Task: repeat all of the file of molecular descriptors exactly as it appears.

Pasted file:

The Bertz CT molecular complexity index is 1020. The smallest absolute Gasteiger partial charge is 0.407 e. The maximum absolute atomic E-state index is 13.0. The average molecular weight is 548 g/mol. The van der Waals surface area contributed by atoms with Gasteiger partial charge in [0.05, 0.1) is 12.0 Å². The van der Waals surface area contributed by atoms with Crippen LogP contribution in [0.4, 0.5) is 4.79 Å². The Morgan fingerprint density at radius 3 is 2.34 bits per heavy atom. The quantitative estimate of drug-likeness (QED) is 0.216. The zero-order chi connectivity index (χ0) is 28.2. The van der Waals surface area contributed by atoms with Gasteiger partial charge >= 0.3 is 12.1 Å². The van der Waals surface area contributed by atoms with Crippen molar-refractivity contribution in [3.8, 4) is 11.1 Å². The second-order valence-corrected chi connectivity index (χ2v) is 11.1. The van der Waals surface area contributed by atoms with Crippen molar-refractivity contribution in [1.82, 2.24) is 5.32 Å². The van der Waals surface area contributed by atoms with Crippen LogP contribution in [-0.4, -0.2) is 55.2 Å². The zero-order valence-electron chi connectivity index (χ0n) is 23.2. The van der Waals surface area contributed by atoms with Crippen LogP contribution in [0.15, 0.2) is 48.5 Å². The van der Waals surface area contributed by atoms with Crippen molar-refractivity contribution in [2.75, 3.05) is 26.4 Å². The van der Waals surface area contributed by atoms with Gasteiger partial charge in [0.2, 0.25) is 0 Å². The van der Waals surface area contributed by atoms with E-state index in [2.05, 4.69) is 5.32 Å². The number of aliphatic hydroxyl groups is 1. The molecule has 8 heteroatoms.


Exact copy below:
The Bertz CT molecular complexity index is 1020. The smallest absolute Gasteiger partial charge is 0.407 e. The maximum absolute atomic E-state index is 13.0. The average molecular weight is 548 g/mol. The van der Waals surface area contributed by atoms with Gasteiger partial charge in [0.05, 0.1) is 12.0 Å². The van der Waals surface area contributed by atoms with Crippen LogP contribution in [0.4, 0.5) is 4.79 Å². The Morgan fingerprint density at radius 3 is 2.34 bits per heavy atom. The quantitative estimate of drug-likeness (QED) is 0.216. The zero-order chi connectivity index (χ0) is 28.2. The van der Waals surface area contributed by atoms with Gasteiger partial charge >= 0.3 is 12.1 Å². The van der Waals surface area contributed by atoms with Crippen molar-refractivity contribution in [3.8, 4) is 11.1 Å². The second-order valence-corrected chi connectivity index (χ2v) is 11.1. The van der Waals surface area contributed by atoms with Crippen molar-refractivity contribution in [1.82, 2.24) is 5.32 Å². The van der Waals surface area contributed by atoms with Crippen LogP contribution in [-0.4, -0.2) is 55.2 Å². The zero-order valence-electron chi connectivity index (χ0n) is 23.2. The van der Waals surface area contributed by atoms with Crippen LogP contribution in [0.15, 0.2) is 48.5 Å². The van der Waals surface area contributed by atoms with Crippen molar-refractivity contribution in [2.75, 3.05) is 26.4 Å². The van der Waals surface area contributed by atoms with Gasteiger partial charge in [0.2, 0.25) is 0 Å². The van der Waals surface area contributed by atoms with E-state index in [2.05, 4.69) is 5.32 Å². The number of aliphatic hydroxyl groups is 1. The molecule has 8 heteroatoms.